# Force Required to stop a Rotating Disc

• rjm3db
Remember to always check your units and make sure everything is consistent. Good luck with the rest of your problem!In summary, the problem involves determining the force needed to stop a rotating disc with a radius of 5 inches and a thickness of 0.087 inches, made of titanium with a density of 4507 kg/m^3, rotating at 5800 rpm in 0.005 seconds. Using the equations K = 1/2*I*ω^2 and V = ∏r^2h, the kinetic energy of the disc is found to be 750.7 joules. To find the necessary force, the angular acceleration is calculated to be -121475 rad/sec^2 and then converted to a torque

## Homework Statement

Essentially, I am trying to determine the force that must be applied to a rotating disc to that stop that disc from rotating in a certain time period.

The disc is rotating at 5800 rpm, the disc has a radius of 5 inches, and a thickness of 0.087 inches. The disk is made of titanium (density of 4507 kg/m^3). The time required to stop the disk is 0.005 seconds.

## Homework Equations

K = 1/2*I*ω^2 ; I = 1/2*m*r^2 ; -------> K = 1/2(1/2*m*r^2)*ω^2

## The Attempt at a Solution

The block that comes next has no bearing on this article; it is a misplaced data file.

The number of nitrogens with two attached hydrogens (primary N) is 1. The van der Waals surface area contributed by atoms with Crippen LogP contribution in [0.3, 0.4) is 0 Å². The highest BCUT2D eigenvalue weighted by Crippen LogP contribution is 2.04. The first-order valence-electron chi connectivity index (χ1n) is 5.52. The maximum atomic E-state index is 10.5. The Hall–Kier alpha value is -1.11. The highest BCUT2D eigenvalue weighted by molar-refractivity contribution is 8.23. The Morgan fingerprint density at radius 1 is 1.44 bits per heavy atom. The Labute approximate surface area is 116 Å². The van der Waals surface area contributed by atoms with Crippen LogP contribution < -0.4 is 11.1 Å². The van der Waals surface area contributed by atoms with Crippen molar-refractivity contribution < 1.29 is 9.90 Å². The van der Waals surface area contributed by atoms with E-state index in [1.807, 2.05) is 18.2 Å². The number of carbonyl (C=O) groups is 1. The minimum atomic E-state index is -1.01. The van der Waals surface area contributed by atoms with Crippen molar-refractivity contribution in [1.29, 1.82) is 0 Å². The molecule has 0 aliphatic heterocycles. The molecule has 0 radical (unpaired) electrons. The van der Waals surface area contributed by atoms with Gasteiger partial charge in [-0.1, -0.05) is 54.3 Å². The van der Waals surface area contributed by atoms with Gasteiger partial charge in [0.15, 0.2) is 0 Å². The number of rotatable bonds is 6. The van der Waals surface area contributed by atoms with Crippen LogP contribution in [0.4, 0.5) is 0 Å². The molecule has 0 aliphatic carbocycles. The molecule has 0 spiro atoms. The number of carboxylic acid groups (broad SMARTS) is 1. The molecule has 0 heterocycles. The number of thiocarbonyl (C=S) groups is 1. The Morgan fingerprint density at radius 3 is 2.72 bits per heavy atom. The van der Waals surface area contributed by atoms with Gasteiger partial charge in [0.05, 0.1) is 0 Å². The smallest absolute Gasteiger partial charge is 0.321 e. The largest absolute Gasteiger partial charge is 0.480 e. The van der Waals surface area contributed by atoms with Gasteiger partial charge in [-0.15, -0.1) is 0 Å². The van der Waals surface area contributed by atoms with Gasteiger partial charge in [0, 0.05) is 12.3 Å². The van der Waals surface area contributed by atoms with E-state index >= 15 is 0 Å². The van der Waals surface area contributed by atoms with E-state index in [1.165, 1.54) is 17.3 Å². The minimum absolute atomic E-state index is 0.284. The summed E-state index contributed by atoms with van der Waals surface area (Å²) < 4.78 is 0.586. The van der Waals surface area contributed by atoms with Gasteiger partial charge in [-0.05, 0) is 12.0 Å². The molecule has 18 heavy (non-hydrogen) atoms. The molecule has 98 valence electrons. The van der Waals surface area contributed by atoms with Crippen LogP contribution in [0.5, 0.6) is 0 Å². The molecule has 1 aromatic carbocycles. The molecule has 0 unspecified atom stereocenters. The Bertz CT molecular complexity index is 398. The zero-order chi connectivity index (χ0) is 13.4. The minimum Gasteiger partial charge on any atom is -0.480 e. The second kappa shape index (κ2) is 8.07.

Knowing ω = (2∏) / T , I was able to calculate ω to be ω= 607.375 rad/sec

Volume of the disc = V = ∏r^2h, which leads to V = 1.1197 E-4 m^3

Using the density, I found the mass of the disk to be m = 0.50465 kg.

Plugging all of this into equation above for kinetic energy, I found K to be K = 750.7 joules

It's been a while since I took a dynamics course. How can I determine the force necessary (I guess I'm kind of assuming a friction-like force such as a break being applied) to stop the disc from spinning in 0.005 seconds? I know I'll need an integral, but I forget the exact formula and steps necessary to finish up this problem.

Thanks!

Hi rjm3db, welcome to Physics Forums.

You've done most of the background calculations for the problem. Consider that in order to go from a speed ω to zero in a given time t that there must be an acceleration $\alpha$. How might you find that?

Lets see. So, the angular acceleration is equal to α = dω / dt

So, α = (-607.375 rad / sec) / 0.005 sec

→ α = -121475 rad / sec^2

Alright, so now I've calculated both the angular acceleration.

Any other hints to getting me closer to finishing this one up?

It's been a while since I took a dynamics course, but does it involve the equation a = (alpha x r) + (omega x omega x r) , and later on the equation ƩF = ma ?

All you need now is the angular equivalent to F = MA to find the torque, then convert the torque to a force applied (presumably) to the rim of the disk.

Great, so something along the lines of

torque = I * α

torque = r x F → Force = torque / r ?

I really appreciate all of your help. Thanks a bunch

rjm3db said:
Great, so something along the lines of

torque = I * α

torque = r x F → Force = torque / r ?
Yup. Looks good.
I really appreciate all of your help. Thanks a bunch